The SEC charges Theranos founder and CEO Elizabeth Holmes with fraud. Holmes was once the darling of Silicon Valley but now a weight that could hold other women back.
Holmes Sets Back Women In Tech
Something really has to get me going for me to post something. Most of the time it’s driven by joy, excitement or curiosity but this time it’s anger. Yes anger. I am angry at what Theranos did. When the Security and Exchange Commission (SEC) throws out terms like ‘fraud’ and phrases like ‘hosting misleading technology demonstrations’, it’s never a good thing. Despite the lying and, frankly, being a charlatan, Holmes set back women in tech, an industry that already has too few women in leadership positions.
Here is a section of the complaint:
They deceived investors by, among other things, making false
and misleading statements to the media, hosting misleading technology demonstrations, and
overstating the extent of Theranos’ relationships with commercial partners and government
entities, to whom they had also made misrepresentations.
Bottom line, Holmes and Theranos lied and in the process raised (or swindled) some $700 million from investors.
At a time when honest women founders received just 2% of the venture capital in 2017, this is a smack in the face. It hurts others who are honest and hard working. The reason? Holmes. Holmes, not Theranos, was beloved. Every time you saw or read something about Theranos, it wasn’t about the company’s technology, it was about her and how impressive she was. A New Yorker article back in 2014 said, “Board members are clearly charmed by Holmes.” Those board members included a former Secretary of State, Secretary of Defense, CEO’s and a like. She and her partner Ramesh “Sunny” Balwani convinced them and every one else of something that was not true.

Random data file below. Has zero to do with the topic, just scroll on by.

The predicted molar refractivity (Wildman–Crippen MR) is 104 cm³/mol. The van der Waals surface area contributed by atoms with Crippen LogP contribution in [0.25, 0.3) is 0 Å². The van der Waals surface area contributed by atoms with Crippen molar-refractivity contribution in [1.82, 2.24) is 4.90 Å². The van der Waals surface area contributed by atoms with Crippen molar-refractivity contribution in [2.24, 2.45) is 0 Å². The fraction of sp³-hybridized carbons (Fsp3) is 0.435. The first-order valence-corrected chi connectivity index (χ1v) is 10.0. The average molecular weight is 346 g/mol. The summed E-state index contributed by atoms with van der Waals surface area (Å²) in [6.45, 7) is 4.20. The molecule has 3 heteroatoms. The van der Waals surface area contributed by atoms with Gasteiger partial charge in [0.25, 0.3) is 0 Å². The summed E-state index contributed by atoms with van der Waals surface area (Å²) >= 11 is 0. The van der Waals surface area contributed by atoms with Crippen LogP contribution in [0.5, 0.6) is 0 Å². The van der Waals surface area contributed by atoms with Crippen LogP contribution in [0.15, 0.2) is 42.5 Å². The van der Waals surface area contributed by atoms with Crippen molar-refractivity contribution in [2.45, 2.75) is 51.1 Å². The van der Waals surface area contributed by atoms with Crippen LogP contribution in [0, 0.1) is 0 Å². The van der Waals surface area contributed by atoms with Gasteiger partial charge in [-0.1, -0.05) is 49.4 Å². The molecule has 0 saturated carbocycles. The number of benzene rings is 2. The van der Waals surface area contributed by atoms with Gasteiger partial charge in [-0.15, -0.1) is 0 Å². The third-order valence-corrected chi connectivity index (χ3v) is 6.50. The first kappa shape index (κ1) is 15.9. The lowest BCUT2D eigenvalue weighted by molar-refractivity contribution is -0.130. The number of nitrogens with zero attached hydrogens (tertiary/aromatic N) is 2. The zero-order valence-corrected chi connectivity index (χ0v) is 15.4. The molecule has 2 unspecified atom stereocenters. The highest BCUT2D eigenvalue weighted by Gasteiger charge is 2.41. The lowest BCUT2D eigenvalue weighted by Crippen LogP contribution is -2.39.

In the era or #MeToo and President Trump, the truth is more important than ever. It has to rear it’s head and be brought to the forefront. On the one hand I am glad that the federal government uncovered fraud, on the other I am sickened that this went as far as it did. Holmes and Theranos had a good idea and they, presumably, worked hard at it but it never lived up to expectations. At which point they should have come clean but they chose not to. They, and their board, continued to facilitate a lie and that is unacceptable. While some believe that there is no harm in the ‘fake it till you make it philosophy’, I believe there is harm. Truth and transparency will always work better and more than likely keep the SEC and IRS from knocking at your door.